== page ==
Aims: Arsenic trioxide (As2O3) is increasingly used to treat hematological malignancies. This involves daily intravenous (i.v.) administration for 4-8 weeks, with its attendant drawbacks: inconvenience, risks and expense of maintaining suitable vascular access and hospitalization. We therefore developed an oral formulation, administered it to patients and set out to assess the resulting systemic bioavailability of arsenic.
Methods: With ethics committee approval, nine patients with refractory/relapsed acute myeloid leukemia were recruited after giving informed consent. On day 1, each received 10 mg As2O3 by i.v. infusion over 1 h. Each patient swallowed 10 mg As2O3 in 10 ml oral solution 24 h later (day 2) and on subsequent days thereafter. Prior to and until 48 h post-i.v. dosing, timed venous blood samples were drawn and corresponding plasma and whole blood arsenic concentrations were determined by atomic absorption spectroscopy. Systemic bioavailability was inferred from the area under the arsenic level versus time curve (AUC) using the trapezoidal rule. Day-1 AUC after i.v. dosing was taken to be 100% and that attributed to oral dosing (day 2) was then calculated. The 48-h arsenic levels in blood cells were calculated using hematocrit values and corresponding plasma and whole blood arsenic concentrations.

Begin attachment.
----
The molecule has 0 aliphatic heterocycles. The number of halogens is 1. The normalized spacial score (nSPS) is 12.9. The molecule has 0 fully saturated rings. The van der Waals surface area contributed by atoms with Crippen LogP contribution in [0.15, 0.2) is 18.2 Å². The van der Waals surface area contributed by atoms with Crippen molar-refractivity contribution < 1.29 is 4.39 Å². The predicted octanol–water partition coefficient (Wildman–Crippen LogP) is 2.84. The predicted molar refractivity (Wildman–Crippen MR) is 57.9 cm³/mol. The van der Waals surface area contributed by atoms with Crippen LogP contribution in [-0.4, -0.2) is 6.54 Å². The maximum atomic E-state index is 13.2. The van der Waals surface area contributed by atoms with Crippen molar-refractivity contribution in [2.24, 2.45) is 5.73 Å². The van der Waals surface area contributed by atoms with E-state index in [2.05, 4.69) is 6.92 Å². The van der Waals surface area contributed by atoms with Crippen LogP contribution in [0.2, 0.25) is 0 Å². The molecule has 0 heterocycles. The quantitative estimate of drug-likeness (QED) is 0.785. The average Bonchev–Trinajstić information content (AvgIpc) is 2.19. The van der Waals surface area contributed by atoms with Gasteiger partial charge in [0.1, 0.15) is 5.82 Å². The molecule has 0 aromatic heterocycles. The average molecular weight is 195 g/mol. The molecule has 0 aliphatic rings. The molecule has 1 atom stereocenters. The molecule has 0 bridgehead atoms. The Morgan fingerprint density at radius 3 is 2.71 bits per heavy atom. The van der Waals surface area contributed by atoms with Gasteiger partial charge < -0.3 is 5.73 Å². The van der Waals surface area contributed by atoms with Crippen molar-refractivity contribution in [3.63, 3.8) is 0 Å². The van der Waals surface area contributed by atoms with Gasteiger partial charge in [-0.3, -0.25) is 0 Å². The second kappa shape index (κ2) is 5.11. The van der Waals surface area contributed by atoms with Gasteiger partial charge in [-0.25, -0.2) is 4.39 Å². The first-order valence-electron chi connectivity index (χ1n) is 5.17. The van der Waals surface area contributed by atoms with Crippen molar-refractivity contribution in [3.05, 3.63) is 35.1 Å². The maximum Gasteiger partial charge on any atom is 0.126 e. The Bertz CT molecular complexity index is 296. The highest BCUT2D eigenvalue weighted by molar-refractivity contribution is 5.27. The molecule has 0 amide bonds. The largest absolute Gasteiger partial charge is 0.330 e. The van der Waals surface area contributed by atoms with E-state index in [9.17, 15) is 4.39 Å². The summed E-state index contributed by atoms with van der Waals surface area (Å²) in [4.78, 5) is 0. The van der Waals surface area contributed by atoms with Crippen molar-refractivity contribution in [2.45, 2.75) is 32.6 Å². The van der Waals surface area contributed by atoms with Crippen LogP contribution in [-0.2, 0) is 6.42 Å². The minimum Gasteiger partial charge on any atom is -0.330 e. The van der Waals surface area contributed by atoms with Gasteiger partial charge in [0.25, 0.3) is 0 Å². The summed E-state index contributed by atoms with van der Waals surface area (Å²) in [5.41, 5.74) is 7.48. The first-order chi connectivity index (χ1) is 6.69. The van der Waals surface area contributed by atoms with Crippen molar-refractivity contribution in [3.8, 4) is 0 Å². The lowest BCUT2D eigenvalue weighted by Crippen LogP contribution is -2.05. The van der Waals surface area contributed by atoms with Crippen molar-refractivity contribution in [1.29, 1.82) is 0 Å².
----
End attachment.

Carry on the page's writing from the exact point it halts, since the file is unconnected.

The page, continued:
Results: Respective day-2 mean plasma and blood AUCs attributed to oral dosing were 99% and 87% of corresponding day-1 values. On average, 48-h blood cell arsenic levels were 270% greater than in plasma ( P=0.013). No patient suffered unexpected complications, and five went into remission.
Conclusions: Compared with i.v. dosing, our oral As2O3 formulation was more convenient and cost effective, and the ensuing systemic bioavailability of arsenic appeared similar. Arsenic seemed to be concentrated in the cellular fraction of blood 48 h after starting As2O3 treatment.